Browse Items (28 total)

A lodge of the Sons and Daughters of Liberty, only recently organized, turned out on its first mournful occasion near Hunter’s last Tuesday,
to attend the funeral of Sister Daisie Wooden, and which took place at 12 o’clock, in the presence of a…

This site was first reported as the "Slave and Help" cemetery associated with "Turley Hall" by lifelong Chantilly resident LESLIE COATES (1907-1999). "Turley Hall" was built c. 1797 and burned in 1995. Thundebird Archeology investigated this area…

According to the 1860 Slave Census, Clover Hill, home of the Turley family enslaved 28 persons slave cabins were located near the dwelling.

In the early 1900s, the Little Bethel Church was started as a mission church by the members of Little Zion Baptist Church on Burke Lake Road. The church was built on land donated by David R. Pinn.
A cemetery is located on the south side of the David…

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The Jermantown Cemetery was established in 1868 for black residents who could not be buried in the Fairfax City Cemetery near the courthouse. For over one hundred years, African Americans have been buried there. There are over 40 headstones and an…

The cemetery is located on common ground in the Edgewater Subdivision. This small cemetery has been subject to serious vandalism for many years. 1977 and 1987 surveys found the gravestones in a pile near the center of the plot, and a hole dug into…

The white frame church was preceded by the brick church Payne’s Church, an original colonial Anglican Church. That church building went unused after the American Revolution. It is believed that Baptists may have started meeting there as early as…

The minutes of the Union Cemetery Club showed that a meeting was held June 10, 1899, to acquire land for a "burying place for colored people." The land was purchased on June 25, 1899. The cemetery is fenced and contains over one hundred burials, many…

A single-family home exists was built at the address in 1971.

"Strawberry Vale" was built c. 1780 and was demolished in 1958 for the construction of the Capital Beltway. The transfer of Strawberry Vale from JOHN C. SCOTT to THEODORIC LEE on Oct. 29, 1811 (Deed Book L2:318) exempted a ¼-acre burial ground. Diane…

From the county cemetery survey: FX382:
"Strawberry Vale" was built c. 1780 and was demolished in 1958 for the construction of the Capital Beltway. Diane Rafuse wrote in her book "Maplewood" (1970): "Near the wooded area (about 300 yards from the…

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The red-brick building with steep-pitched roof and cupola-shaped bell tower was built in 1926. It has a brick 1970 addition for church activities and offices. Old one-story building has full basement, 10,800 sq. ft. Both roofs are shingled.
Elder…

The Fairfax County cemetery survey said “the small cemetery contains seven headstones and an undetermined number of unmarked burials. Permission to resurvey the cemetery in 1994 was denied, according to the Fairfax County Cemetery Survey.”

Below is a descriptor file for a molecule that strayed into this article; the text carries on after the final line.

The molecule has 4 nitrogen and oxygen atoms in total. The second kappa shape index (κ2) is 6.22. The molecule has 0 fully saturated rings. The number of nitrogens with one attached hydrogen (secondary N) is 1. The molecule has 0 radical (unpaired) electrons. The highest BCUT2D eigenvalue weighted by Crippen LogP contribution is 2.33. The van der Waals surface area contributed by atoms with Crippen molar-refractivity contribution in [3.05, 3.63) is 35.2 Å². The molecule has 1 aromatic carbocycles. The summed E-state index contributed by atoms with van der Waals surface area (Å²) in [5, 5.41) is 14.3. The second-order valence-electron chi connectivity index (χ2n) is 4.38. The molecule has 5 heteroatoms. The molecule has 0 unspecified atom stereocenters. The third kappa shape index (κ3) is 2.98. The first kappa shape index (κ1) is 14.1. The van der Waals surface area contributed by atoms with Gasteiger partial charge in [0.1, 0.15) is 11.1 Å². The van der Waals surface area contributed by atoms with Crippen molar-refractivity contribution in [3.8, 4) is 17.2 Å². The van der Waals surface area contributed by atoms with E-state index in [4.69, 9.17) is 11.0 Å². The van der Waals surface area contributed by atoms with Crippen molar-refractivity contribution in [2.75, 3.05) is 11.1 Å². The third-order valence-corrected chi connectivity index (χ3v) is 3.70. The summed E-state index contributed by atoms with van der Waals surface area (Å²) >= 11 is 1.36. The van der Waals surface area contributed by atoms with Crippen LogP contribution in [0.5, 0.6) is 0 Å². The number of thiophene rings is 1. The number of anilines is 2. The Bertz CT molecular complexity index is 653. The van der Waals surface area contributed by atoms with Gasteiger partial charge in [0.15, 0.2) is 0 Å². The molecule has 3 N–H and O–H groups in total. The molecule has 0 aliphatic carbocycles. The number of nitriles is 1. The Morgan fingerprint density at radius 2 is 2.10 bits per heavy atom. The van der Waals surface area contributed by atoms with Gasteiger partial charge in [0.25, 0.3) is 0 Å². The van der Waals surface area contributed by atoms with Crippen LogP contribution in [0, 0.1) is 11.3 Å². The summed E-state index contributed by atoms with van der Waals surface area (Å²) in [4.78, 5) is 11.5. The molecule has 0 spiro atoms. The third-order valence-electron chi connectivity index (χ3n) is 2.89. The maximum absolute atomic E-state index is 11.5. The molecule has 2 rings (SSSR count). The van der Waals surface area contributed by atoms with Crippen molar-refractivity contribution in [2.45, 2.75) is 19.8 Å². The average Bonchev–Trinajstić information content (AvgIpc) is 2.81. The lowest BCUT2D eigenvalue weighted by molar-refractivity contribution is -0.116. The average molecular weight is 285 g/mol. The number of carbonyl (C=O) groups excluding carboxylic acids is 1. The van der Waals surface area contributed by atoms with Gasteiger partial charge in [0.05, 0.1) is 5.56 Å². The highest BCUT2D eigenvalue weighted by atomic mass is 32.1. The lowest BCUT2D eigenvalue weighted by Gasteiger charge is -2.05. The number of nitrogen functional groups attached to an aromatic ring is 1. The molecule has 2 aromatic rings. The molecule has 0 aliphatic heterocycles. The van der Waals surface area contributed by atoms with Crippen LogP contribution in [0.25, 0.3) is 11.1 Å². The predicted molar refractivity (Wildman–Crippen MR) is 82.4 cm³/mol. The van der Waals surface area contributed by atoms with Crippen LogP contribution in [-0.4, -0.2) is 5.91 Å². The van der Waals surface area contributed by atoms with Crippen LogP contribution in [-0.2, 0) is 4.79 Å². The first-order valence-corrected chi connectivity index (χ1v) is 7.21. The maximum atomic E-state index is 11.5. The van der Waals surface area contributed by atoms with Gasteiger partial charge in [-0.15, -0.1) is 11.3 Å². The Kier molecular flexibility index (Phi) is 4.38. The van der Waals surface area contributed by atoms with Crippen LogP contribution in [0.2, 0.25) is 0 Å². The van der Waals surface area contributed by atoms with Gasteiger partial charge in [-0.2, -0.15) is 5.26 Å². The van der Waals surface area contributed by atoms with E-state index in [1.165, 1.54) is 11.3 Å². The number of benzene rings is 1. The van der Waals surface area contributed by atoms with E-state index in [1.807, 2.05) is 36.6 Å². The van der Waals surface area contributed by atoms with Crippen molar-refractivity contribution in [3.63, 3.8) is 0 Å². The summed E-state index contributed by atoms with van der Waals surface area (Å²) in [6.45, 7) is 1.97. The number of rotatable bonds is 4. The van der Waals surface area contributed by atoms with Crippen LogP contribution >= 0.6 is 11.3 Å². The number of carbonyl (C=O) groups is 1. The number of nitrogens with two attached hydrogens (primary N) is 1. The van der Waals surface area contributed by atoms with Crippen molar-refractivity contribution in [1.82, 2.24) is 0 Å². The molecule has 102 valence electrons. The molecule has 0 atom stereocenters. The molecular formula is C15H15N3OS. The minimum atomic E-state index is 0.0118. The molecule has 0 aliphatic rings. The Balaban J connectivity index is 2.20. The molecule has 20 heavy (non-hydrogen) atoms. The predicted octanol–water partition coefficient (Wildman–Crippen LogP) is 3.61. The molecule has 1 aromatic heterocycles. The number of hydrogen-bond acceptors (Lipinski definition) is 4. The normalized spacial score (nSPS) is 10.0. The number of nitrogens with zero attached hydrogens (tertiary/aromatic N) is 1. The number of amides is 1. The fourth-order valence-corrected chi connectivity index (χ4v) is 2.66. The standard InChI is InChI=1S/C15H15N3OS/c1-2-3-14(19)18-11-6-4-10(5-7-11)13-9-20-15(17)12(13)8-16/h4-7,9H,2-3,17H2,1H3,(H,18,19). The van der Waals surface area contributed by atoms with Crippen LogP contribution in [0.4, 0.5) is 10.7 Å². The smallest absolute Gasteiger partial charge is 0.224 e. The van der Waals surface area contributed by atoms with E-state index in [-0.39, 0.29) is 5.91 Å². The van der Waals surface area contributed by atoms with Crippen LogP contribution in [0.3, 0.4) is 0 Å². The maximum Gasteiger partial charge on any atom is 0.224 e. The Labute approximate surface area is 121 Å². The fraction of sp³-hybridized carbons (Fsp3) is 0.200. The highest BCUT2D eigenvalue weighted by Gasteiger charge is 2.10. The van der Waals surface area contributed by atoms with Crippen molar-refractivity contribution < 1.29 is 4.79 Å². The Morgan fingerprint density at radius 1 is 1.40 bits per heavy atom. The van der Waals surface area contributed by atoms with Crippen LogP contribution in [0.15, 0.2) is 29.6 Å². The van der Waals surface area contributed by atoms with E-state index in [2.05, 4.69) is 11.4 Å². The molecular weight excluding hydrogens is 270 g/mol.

The…

In 1867, African Americans built Galloway United Methodist Church and established the historic cemetery. (Note: A church history states that in 1862 the Methodists acquired the property.) Baptists and Methodists worshipped together before…

The history of the cemetery goes back to 1873 when Jeremiah Mannie Jackson (1816 – 1912) purchased 184 acres from Ansel and Mary Wheedon of Vermont in the Sideburn/Burke area. Jeremiah and his wife Martha farmed the land and had eleven children.…

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The church was founded in 1866 by Cyrus Carter, a Haitian immigrant, as the First Baptist Church Lincolnville. The church building was erected on property donated by Carter who had purchased the land from General John S. Crocker. It was renamed First…

The cemetery is located about 100' north of the house. Dogwood trees line the north, west, and south sides of the 30'x 60' plot. Periwinkle is growing under the trees and on some graves. There are 12 clearly discernible grave depressions, four of…

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The Pleasant Grove Methodist Episcopal Church was founded in 1882. By 1893, the congregation had enough funding to purchase an acre of land for a church building and cemetery. An original trustee, Samuel Sharper, died in 1895, before church…

Five acres of land were purchased from the heirs of Charles Elgin in 1903 for church purposes and a burial ground.

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From the National Register:
During the 18th and early 19th centuries, Baptists were among the few religious groups in Virginia that were openly accepting of African Americans. Frying Pan Meetinghouse is one of the state’s oldest surviving Baptist…

In 1866, the first Woodlawn United Methodist church was built on a plot of land adjacent to where the current cemetery exists. The land was donated by a Quaker neighbor, Joseph Cox in response to a request from William Holland. The church was built…

In 1867 freed formerly enslaved people moved to Alexandria (part of Fairfax County) where Charles H. Brown sold them 60 acres of land. Charles and Eliza Brown of Westchester, New York also deeded one acre of land to the “Freed Men of Fairfax County.”…

This cemetery is the final resting place of both Black and White residents of Gum Springs. The Peake family owned the property from 1762-1805. The Peake family held 3 enslaved people and the area is believed to have been an enslaved cemetery. West…
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